Have you noticed the frequency in Acts of God taking the initiative? This shouldn't surprise me really, but I confess it still does. It's why our current morning series is called shoved by the Spirit because I like those early followers of Jesus needed a good push from time to time to get on with the task at hand.
In the story of the conversion of Cornelius, Peter's still speaking when the Holy Spirit falls on the assembled company. In fact when Peter is reporting this to the leaders in Jerusalem, he says, 'as I began to speak, the Holy spirit came on them.' As a result of the Spirit's action, peter had no choice but to accept these Gentiles into the church.
It's the same at Antioch - people (probably Hellenistic Jews converted on the day of Pentecost, part of the group influenced by Stephen) shared the gospel with Gentiles and they believed. When Barnabas arrived possibly with instructions to calm the excesses, he sees the grace of God at work and gets stuck in (11:23).
So when we get to Acts 15 and the gathering in Jerusalem, experience tells them that the Gentiles are coming into God's people because they are responding to the Gospel and the Holy Spirit is bringing them alive entirely separately from the cultural boundary markers that have distinguished God's people from everyone else for a thousand years.
It was a momentous change
I can't help thinking that we facing a pretty momentous change at the moment - certainly in the relationship of the church to western culture. Christendom is decaying rapidly. The church is an increasingly marginal presence in our culture, jockeying for a place with a load of other beliefs and philosophies all clamouring for the attention of an increasingly apathetic populace.
Where's God? What's the Spirit up to? Which conversation is he going to rudely interrupt by falling on everyone in the room/pub/cafe/cinema/street corner/shop/whatever?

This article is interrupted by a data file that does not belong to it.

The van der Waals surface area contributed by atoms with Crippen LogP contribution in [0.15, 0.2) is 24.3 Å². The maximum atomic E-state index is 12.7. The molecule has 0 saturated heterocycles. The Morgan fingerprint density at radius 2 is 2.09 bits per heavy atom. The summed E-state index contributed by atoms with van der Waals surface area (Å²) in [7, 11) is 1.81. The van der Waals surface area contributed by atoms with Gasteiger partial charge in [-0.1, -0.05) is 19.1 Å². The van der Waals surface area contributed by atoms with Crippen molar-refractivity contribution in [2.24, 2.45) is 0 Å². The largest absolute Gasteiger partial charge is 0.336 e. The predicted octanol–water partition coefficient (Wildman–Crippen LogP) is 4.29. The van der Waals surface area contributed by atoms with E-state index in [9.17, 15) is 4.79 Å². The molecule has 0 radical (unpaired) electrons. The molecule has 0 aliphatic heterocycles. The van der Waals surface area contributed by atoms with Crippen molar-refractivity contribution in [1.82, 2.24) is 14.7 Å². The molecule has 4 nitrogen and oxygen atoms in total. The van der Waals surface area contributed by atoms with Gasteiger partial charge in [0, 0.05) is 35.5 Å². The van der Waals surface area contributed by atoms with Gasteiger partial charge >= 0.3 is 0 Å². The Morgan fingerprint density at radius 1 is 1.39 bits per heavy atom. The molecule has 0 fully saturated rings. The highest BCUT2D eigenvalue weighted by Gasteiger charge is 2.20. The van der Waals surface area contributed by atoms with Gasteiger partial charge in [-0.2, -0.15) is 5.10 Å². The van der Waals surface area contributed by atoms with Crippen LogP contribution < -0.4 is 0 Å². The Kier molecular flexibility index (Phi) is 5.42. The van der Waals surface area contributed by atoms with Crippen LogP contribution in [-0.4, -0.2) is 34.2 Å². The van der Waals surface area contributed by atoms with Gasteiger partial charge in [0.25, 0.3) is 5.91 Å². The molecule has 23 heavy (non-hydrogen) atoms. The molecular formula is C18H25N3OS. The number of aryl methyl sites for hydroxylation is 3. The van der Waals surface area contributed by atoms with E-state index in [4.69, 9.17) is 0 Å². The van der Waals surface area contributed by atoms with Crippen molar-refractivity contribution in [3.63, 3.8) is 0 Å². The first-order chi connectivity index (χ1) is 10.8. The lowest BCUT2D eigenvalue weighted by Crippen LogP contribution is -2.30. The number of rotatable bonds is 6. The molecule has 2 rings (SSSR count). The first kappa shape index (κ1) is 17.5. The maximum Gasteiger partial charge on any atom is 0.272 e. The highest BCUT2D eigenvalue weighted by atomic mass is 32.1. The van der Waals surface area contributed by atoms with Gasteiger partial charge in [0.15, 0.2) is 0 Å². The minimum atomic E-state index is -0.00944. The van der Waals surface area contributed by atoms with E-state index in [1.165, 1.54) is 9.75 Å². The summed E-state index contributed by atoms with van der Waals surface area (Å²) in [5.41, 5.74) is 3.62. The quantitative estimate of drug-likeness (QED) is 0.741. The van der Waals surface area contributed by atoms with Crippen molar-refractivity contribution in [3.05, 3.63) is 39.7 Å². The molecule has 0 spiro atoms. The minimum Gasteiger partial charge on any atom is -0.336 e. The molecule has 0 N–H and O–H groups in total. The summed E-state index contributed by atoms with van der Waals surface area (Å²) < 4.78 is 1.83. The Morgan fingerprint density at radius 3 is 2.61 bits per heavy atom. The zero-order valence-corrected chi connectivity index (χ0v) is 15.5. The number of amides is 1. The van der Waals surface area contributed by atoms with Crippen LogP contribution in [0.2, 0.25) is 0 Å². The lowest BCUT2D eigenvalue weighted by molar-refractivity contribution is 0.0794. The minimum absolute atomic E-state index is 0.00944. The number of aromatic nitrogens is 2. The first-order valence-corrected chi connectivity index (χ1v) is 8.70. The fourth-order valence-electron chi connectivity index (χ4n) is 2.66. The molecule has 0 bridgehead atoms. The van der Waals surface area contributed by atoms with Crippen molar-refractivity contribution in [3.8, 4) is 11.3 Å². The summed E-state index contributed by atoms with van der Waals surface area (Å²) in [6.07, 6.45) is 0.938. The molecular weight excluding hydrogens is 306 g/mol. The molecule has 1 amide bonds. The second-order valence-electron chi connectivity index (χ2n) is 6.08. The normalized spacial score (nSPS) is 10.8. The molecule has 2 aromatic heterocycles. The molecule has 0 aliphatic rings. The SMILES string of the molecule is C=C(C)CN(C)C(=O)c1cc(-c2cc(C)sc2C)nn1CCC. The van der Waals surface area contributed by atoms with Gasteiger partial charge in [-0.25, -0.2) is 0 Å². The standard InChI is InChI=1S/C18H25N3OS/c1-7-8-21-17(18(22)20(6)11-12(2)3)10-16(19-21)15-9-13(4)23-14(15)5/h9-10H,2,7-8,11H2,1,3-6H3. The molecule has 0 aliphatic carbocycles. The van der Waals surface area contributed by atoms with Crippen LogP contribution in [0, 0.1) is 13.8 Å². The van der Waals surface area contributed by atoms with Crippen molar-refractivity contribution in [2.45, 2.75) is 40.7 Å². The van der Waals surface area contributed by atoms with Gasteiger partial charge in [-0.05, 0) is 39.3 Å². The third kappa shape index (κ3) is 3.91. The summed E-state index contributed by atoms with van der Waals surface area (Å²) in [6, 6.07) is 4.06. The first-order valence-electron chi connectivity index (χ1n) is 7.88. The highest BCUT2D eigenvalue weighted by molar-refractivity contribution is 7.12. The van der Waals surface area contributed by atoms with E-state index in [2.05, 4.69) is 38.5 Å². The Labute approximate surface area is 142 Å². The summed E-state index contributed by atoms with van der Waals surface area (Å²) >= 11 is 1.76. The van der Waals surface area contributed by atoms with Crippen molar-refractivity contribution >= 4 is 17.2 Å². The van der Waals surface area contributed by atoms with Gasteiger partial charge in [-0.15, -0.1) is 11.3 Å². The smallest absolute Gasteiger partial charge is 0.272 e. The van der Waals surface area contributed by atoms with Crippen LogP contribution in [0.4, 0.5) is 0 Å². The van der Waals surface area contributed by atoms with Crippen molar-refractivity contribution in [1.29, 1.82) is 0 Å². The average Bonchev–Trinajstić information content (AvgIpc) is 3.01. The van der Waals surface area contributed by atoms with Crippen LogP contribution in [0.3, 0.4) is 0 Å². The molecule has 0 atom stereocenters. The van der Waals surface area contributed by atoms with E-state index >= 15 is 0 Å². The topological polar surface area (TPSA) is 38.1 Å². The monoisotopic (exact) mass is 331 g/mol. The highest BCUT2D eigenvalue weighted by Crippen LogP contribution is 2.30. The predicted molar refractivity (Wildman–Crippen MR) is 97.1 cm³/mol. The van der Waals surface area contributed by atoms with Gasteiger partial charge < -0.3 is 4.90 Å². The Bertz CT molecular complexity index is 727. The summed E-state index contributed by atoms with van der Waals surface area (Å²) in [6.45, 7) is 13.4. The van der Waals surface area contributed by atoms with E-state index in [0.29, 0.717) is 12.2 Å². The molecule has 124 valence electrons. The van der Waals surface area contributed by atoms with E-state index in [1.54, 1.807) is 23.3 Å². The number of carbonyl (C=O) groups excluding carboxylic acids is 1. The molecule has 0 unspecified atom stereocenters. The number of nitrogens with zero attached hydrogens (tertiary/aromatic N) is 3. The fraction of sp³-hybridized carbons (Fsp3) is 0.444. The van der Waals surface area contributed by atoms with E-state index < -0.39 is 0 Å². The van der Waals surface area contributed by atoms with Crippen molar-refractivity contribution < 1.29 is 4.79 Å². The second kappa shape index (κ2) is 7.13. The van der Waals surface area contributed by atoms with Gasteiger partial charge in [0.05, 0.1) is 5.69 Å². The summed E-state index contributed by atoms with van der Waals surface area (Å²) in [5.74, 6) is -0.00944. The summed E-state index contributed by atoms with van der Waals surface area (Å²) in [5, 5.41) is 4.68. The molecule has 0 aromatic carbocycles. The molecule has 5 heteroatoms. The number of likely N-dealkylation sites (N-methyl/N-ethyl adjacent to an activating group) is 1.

The other awkward issue for a baptist about Acts 15 is that it's the leaders of the church who gather to thrash out the response to this new situation they find themselves in. 15:2, 4, 6, 13, 22, 23 indicate that it's apostles and elders discerning God's leading and communicating that to the church. I guess it would be unrealistic to gather everyone together - you'd never find a time they could all make, not everyone would feel able to speak, not everyone who wanted to speak would get a hearing.
So, I guess this is a good model for us. Have the leaders thrash things out and then communicate it to the rest of the congregation. there's a hint in 15:22 that the decision was owned by the whole church in Jerusalem as they seem to endorse the sending of the letter and then the church at Antioch were over the moon at the outcome (15:31). It's interesting that we think of this as a council of the whole church but in fact it was a dispute between Jerusalem and Antioch - though as Paul's letter to the Galatians (written, I think, just before Paul sets off to the meeting - see my Crossway Bible Guide for justification of this) it affected every church that Paul planted.
Friday, March 09, 2007
Shoved into action
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Hi Simon. I find myself wondering as to whether we can in fact always easily transfer aspects of the book of Acts into the idea of 'local congregation'. My difficulty comes from the fact that while we may indeed go to Acts 2 and or 4 - and find churches meeting in houses - were these indeed 'churches' or expressions of a wider ecclessiastical concept called 'church' and consequentially can we understand the gathering in Acts 15 as the actions of leaders in a local church or was this rather not more like an associational gathering of leaders with the word 'church' being used in a wider rather than local sense?
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